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Posted: 9/22/2005 3:51:25 PM EDT
I looked closer at my 590 A1 and noticed a black buildup along the end portion of the barrel.
im not sure what it is, but it heald up to a good 10 swipes of the wire brush and rags that i ran through it.
is this plastic maybe?
i shot 200 rounds of #8 shot at clays before i cleaned it.
is it just extremeley dirty because i shot 200 rounds?
how many times do you guys swipe your barrel with the wire brush usualy?
is 10 not enough?
Link Posted: 9/22/2005 4:08:50 PM EDT
[Last Edit: 9/22/2005 4:09:50 PM EDT by Dano523]
You’re seeing lead streaks caused by the lead pellets being forced up and out of the wad as it hits the reducing/choke section.

Now the good news, don't be so quick to scrub the barrel back to a gleaming lead free finish. The lead streaks work in your favor to stop rotation of the wad as it moves down the bore. When after shooting cleaning, just run a lightly oiled mop down the bore to apply a protective coat and let it go at that for a few thousand rounds. If you have screw in reducing type chokes (read IC or tighter), then you may want to pull the chokes and clean them or the choke is going to produce a tighter pattern over time (read depends on if the choke is smoother bored or ribbed surfaces in regards to tighter/loser patterns and build up). When I do get around to really cleaning my skeet shotguns, I can push tubes of plastic (cased by the wads over thousands of rounds) out of each barrel/tube set.

Also, trash the brass brush, it just doing more damage than good. To remove the lead streaks, use a good lead solvent with nylon brushes.
Link Posted: 9/22/2005 4:17:11 PM EDT
uhmm.. well my 590 A1 isnt exactly a skeet gun, i just use a hand tosser so the clays dont travel far and i have a better chance of hitting it with my mossberg.
I dont believe i have a choke on it, atleast not an adjustable one.
what harm does the brass brush do to the barrel?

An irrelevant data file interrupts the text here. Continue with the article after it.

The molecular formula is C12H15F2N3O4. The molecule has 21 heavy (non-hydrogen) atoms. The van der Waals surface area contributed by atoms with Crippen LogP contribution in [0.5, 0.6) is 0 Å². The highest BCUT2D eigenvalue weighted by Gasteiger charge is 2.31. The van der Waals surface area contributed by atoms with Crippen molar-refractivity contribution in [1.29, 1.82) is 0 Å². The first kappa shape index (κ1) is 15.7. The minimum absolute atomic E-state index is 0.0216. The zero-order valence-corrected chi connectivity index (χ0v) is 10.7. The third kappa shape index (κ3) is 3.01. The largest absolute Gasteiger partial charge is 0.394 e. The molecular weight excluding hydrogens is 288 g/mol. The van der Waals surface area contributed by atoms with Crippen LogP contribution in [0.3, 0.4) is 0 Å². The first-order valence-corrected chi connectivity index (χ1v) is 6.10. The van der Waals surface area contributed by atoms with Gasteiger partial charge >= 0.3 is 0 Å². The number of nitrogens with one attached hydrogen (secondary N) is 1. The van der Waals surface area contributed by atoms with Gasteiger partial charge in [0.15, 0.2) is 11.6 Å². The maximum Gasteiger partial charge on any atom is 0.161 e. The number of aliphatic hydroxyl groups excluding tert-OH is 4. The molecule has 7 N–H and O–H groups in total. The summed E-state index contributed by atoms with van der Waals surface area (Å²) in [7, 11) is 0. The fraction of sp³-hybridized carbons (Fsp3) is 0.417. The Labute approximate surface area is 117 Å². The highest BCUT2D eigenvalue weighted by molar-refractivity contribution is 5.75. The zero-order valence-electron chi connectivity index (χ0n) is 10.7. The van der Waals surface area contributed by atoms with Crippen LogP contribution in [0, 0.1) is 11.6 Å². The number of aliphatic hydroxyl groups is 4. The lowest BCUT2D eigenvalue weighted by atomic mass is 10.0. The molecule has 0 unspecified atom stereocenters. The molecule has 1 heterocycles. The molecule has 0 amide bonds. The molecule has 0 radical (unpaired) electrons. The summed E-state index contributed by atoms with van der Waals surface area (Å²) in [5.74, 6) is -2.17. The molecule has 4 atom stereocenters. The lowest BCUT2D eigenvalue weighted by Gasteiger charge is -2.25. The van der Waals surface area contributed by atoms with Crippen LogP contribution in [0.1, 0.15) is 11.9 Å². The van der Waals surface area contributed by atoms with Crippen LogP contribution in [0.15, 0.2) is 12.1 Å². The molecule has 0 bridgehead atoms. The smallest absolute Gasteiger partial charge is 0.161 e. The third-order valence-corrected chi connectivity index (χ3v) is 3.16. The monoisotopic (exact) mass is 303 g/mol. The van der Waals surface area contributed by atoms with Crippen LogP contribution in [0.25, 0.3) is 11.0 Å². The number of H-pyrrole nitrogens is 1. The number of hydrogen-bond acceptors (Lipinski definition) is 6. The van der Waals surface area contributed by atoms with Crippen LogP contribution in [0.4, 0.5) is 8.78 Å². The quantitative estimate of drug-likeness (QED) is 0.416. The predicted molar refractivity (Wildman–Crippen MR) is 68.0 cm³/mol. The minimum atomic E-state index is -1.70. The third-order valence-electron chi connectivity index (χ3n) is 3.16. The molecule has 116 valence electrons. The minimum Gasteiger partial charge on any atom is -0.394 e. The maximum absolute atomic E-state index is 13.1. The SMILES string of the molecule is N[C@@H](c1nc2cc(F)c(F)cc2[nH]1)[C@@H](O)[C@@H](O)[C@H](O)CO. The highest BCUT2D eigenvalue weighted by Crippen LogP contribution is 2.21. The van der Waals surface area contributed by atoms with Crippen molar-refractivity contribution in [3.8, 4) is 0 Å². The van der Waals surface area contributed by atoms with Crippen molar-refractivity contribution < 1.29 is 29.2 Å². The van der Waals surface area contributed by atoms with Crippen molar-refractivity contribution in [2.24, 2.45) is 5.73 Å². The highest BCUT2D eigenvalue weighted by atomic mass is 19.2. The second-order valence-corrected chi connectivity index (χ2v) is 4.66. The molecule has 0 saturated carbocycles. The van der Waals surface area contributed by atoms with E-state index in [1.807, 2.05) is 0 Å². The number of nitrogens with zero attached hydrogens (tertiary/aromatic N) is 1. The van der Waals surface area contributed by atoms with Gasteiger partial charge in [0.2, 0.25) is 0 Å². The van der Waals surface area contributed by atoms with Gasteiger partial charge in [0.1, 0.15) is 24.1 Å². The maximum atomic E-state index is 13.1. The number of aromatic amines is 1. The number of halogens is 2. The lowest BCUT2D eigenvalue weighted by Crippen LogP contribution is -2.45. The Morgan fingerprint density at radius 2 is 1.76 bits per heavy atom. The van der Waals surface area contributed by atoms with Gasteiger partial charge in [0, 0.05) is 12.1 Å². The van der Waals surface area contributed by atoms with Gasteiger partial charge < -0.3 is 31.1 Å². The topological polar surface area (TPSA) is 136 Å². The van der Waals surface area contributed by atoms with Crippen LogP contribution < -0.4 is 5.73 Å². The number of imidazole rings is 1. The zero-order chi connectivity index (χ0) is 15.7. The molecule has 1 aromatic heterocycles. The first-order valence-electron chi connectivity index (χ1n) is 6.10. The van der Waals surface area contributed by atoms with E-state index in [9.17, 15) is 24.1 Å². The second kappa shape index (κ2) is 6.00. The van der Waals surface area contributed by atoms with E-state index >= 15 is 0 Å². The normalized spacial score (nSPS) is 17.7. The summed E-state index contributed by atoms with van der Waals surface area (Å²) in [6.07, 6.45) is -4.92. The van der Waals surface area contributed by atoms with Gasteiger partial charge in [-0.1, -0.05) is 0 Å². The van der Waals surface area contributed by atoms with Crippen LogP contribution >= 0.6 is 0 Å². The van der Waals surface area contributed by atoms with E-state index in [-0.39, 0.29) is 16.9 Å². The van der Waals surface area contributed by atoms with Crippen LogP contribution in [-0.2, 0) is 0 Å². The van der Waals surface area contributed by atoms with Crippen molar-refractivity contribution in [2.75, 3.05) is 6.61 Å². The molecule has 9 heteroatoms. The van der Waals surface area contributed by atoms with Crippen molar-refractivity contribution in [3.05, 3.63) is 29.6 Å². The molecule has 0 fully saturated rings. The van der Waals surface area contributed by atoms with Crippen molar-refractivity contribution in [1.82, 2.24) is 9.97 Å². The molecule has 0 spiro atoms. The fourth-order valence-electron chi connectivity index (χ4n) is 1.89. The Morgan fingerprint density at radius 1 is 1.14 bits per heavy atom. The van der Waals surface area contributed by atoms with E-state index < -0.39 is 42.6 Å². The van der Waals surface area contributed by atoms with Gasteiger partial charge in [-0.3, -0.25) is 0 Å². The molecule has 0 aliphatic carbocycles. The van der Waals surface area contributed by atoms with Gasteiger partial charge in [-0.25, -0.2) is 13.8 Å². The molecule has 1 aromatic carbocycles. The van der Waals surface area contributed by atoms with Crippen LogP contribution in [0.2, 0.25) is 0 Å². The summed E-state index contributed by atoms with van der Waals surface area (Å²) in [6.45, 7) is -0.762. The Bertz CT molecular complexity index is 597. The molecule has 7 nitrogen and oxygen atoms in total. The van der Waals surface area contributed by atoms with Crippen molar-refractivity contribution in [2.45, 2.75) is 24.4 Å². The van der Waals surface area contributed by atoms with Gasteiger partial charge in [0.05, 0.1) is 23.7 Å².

since brass is a softer alloy than the barrel it cant be dammaged right?
Link Posted: 9/22/2005 4:35:18 PM EDT
Link Posted: 9/22/2005 7:23:24 PM EDT
I find out of all my shotguns my Mossberg is the hardest to get clean. It seems the bore is not as highly polished as some others and all the carbon, plastic and lead seem to stick to it.
I usually give it a quick clean after use and leave a heavy wet on it.
Then three or four days later give it a good clean it again and dry it out.
It takes a few days for the metal to 'sweat' out the fouling. Its amazing how much extra fouling you can clean out of it after a few days.
Another trick to speed up the process is to flush the barrel with boiling water. You have to make sure it is dry and lubed before you put it away though.
Brushes are fine to use too. The steel in a barrel is a hell of a lot harder than bronze.

Something else you could have done is get your forcing cone lengthened and the cone, chamber and bore polished. Makes cleaning a breeze and gets those patterns tighter.
Link Posted: 9/22/2005 7:59:33 PM EDT

On a Mossberg.
Find reasonably coarse brass or copper screen. (Your local hardware should have it)
Take a burned out 12 ga brush.
Cut the screen in a way that it will wrap around the brush.
Now give the barrel some strokes with the contraption you have constructed.
(I do this with an oil-wet bore)
You will be amazed how much bacutis this technique will remove.
(Some do this with a cordless drill...I'm not that brave.)

Wear gloves while wrapping the screen around the brush!
I'll post pics after class tomorrow.
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